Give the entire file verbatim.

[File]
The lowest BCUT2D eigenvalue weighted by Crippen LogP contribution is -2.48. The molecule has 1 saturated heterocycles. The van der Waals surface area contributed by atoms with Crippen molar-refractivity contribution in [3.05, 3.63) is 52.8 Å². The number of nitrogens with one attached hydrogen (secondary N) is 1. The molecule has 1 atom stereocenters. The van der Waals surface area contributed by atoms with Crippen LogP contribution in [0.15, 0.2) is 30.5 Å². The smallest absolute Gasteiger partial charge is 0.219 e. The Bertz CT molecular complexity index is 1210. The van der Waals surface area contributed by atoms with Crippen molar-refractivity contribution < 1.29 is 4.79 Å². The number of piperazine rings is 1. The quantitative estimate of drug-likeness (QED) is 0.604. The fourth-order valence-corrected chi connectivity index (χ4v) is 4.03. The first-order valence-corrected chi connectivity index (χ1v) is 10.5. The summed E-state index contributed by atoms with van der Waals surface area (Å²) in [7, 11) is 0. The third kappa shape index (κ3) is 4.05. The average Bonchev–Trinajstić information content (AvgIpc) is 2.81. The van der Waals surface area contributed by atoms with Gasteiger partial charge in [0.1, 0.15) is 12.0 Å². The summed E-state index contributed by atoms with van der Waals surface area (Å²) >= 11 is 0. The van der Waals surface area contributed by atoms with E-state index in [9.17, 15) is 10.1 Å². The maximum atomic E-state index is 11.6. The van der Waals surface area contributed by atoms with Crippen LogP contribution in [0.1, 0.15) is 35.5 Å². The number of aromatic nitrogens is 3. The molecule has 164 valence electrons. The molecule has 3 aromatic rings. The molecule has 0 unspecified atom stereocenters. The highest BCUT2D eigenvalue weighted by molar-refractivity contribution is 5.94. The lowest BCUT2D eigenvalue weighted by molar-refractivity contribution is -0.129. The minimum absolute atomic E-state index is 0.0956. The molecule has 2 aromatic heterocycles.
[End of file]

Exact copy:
The lowest BCUT2D eigenvalue weighted by Crippen LogP contribution is -2.48. The molecule has 1 saturated heterocycles. The van der Waals surface area contributed by atoms with Crippen molar-refractivity contribution in [3.05, 3.63) is 52.8 Å². The number of nitrogens with one attached hydrogen (secondary N) is 1. The molecule has 1 atom stereocenters. The van der Waals surface area contributed by atoms with Crippen LogP contribution in [0.15, 0.2) is 30.5 Å². The smallest absolute Gasteiger partial charge is 0.219 e. The Bertz CT molecular complexity index is 1210. The van der Waals surface area contributed by atoms with Crippen molar-refractivity contribution < 1.29 is 4.79 Å². The number of piperazine rings is 1. The quantitative estimate of drug-likeness (QED) is 0.604. The fourth-order valence-corrected chi connectivity index (χ4v) is 4.03. The first-order valence-corrected chi connectivity index (χ1v) is 10.5. The summed E-state index contributed by atoms with van der Waals surface area (Å²) in [7, 11) is 0. The third kappa shape index (κ3) is 4.05. The average Bonchev–Trinajstić information content (AvgIpc) is 2.81. The van der Waals surface area contributed by atoms with Gasteiger partial charge in [0.1, 0.15) is 12.0 Å². The summed E-state index contributed by atoms with van der Waals surface area (Å²) >= 11 is 0. The van der Waals surface area contributed by atoms with E-state index in [9.17, 15) is 10.1 Å². The maximum atomic E-state index is 11.6. The van der Waals surface area contributed by atoms with Crippen LogP contribution in [0.1, 0.15) is 35.5 Å². The number of aromatic nitrogens is 3. The molecule has 164 valence electrons. The molecule has 3 aromatic rings. The molecule has 0 unspecified atom stereocenters. The highest BCUT2D eigenvalue weighted by molar-refractivity contribution is 5.94. The lowest BCUT2D eigenvalue weighted by molar-refractivity contribution is -0.129. The minimum absolute atomic E-state index is 0.0956. The molecule has 2 aromatic heterocycles.